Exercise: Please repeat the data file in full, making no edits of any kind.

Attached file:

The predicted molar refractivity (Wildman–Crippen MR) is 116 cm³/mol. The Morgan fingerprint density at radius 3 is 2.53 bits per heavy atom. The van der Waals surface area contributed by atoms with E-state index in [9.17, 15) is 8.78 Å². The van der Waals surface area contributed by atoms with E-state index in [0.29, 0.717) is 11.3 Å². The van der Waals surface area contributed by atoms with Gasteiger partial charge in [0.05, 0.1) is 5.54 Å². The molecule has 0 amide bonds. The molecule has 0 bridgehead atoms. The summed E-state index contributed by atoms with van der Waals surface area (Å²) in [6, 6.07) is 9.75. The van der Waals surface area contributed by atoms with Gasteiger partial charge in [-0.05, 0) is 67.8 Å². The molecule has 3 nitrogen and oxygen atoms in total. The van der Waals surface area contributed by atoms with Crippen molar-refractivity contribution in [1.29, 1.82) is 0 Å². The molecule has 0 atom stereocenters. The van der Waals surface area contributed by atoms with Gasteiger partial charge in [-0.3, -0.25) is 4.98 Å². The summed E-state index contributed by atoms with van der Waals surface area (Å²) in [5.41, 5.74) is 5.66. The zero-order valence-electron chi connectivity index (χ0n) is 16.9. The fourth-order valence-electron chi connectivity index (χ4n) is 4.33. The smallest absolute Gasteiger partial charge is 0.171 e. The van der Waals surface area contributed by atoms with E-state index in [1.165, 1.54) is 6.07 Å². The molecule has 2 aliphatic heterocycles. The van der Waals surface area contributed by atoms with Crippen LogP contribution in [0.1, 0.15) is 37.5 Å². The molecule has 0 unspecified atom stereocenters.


The predicted molar refractivity (Wildman–Crippen MR) is 116 cm³/mol. The Morgan fingerprint density at radius 3 is 2.53 bits per heavy atom. The van der Waals surface area contributed by atoms with E-state index in [9.17, 15) is 8.78 Å². The van der Waals surface area contributed by atoms with E-state index in [0.29, 0.717) is 11.3 Å². The van der Waals surface area contributed by atoms with Gasteiger partial charge in [0.05, 0.1) is 5.54 Å². The molecule has 0 amide bonds. The molecule has 0 bridgehead atoms. The summed E-state index contributed by atoms with van der Waals surface area (Å²) in [6, 6.07) is 9.75. The van der Waals surface area contributed by atoms with Gasteiger partial charge in [-0.05, 0) is 67.8 Å². The molecule has 3 nitrogen and oxygen atoms in total. The van der Waals surface area contributed by atoms with Crippen molar-refractivity contribution in [1.29, 1.82) is 0 Å². The molecule has 0 atom stereocenters. The van der Waals surface area contributed by atoms with Gasteiger partial charge in [-0.3, -0.25) is 4.98 Å². The summed E-state index contributed by atoms with van der Waals surface area (Å²) in [5.41, 5.74) is 5.66. The zero-order valence-electron chi connectivity index (χ0n) is 16.9. The fourth-order valence-electron chi connectivity index (χ4n) is 4.33. The smallest absolute Gasteiger partial charge is 0.171 e. The van der Waals surface area contributed by atoms with E-state index in [1.165, 1.54) is 6.07 Å². The molecule has 2 aliphatic heterocycles. The van der Waals surface area contributed by atoms with Crippen LogP contribution in [0.1, 0.15) is 37.5 Å². The molecule has 0 unspecified atom stereocenters.